This poem from Clark Ashton Smith (CAS) invokes the Greek god known for his opposition to Eros, the god of love:
O lover, thy black prayer unsay,
Who called on baleful Anteros!
Crown thee with nettles, kneel, and lay
Thy brows upon love's altar close,
To the departing Eros pray
Against the wrath of Anteros.
The name Anteros is repeated twice in each of the three stanzas, usually preceded by an adjective, and that collection of adjectives provides an unequivocal characterization:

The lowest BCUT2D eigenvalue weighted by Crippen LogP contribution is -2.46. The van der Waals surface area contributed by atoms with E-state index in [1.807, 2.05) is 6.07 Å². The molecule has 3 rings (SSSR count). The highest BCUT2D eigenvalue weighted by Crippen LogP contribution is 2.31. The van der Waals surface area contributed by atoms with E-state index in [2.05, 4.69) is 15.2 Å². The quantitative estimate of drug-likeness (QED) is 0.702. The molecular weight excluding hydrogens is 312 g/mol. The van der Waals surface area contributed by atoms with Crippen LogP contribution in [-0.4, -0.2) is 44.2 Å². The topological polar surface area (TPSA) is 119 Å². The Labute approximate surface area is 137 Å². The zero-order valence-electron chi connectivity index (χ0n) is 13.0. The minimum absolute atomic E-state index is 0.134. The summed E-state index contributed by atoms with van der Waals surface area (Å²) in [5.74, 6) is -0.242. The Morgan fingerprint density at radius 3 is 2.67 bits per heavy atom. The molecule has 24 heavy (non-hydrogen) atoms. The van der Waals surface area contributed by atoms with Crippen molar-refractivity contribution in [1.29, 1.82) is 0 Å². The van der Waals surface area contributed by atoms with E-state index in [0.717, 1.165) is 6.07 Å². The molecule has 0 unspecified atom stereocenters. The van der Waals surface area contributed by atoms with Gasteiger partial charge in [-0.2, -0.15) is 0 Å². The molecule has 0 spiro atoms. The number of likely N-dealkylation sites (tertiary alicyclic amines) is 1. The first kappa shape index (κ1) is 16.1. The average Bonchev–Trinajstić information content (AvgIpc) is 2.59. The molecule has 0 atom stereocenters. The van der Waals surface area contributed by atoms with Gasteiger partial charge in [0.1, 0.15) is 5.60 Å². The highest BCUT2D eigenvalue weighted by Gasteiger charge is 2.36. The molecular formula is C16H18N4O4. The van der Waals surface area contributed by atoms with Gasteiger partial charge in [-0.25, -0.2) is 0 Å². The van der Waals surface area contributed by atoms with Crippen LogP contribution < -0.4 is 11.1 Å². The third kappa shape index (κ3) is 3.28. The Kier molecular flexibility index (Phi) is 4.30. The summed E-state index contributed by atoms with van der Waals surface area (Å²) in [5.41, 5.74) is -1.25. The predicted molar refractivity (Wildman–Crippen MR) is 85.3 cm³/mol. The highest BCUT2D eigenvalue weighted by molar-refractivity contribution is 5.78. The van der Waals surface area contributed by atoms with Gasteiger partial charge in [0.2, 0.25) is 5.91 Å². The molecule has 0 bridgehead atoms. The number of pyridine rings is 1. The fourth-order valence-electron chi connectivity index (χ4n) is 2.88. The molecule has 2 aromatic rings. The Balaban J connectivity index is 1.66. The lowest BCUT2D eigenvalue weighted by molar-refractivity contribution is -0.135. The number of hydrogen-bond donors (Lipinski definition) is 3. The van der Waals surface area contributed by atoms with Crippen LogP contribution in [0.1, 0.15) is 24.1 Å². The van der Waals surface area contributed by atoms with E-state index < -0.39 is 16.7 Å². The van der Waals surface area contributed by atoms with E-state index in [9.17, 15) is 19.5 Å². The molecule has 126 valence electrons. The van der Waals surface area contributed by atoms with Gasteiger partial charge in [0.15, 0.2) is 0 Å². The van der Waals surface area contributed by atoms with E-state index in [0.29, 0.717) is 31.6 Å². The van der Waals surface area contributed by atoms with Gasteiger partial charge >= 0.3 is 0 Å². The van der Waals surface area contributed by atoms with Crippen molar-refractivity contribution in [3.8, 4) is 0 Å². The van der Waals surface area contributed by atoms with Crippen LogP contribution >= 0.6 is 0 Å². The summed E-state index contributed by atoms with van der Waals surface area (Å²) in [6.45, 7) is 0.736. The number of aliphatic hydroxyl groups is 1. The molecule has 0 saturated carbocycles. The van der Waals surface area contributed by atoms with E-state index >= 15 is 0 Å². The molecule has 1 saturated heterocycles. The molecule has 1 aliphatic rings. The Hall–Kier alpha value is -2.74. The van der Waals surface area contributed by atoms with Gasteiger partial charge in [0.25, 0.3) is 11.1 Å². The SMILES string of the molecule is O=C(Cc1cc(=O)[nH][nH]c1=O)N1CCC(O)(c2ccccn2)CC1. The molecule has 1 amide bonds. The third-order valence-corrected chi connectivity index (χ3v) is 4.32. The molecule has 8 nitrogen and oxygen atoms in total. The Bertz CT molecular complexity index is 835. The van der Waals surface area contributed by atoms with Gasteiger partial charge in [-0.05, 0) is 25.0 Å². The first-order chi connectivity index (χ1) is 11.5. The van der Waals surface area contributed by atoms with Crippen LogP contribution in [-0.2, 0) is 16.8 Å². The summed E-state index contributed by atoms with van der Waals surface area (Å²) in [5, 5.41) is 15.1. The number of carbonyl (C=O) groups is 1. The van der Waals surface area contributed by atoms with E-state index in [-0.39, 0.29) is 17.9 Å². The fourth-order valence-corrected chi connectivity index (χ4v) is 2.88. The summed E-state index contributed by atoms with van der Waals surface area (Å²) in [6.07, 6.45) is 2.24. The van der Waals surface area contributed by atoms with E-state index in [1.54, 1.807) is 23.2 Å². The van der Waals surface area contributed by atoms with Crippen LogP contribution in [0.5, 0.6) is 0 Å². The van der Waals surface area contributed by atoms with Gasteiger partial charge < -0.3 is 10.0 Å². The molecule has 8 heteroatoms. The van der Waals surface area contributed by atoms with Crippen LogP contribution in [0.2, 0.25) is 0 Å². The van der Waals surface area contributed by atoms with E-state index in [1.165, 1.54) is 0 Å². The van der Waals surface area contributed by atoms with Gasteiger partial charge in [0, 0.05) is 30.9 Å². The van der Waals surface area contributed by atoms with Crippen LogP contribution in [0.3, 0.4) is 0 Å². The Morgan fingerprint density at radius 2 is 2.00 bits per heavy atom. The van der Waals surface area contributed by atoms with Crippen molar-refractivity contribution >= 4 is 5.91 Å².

I'm not in love with the technique of building up a character portrait through excessive use of adjectives (in line with the "show don't tell" school of characterization), but given the compactness of the poetic form, it's an interesting technical choice.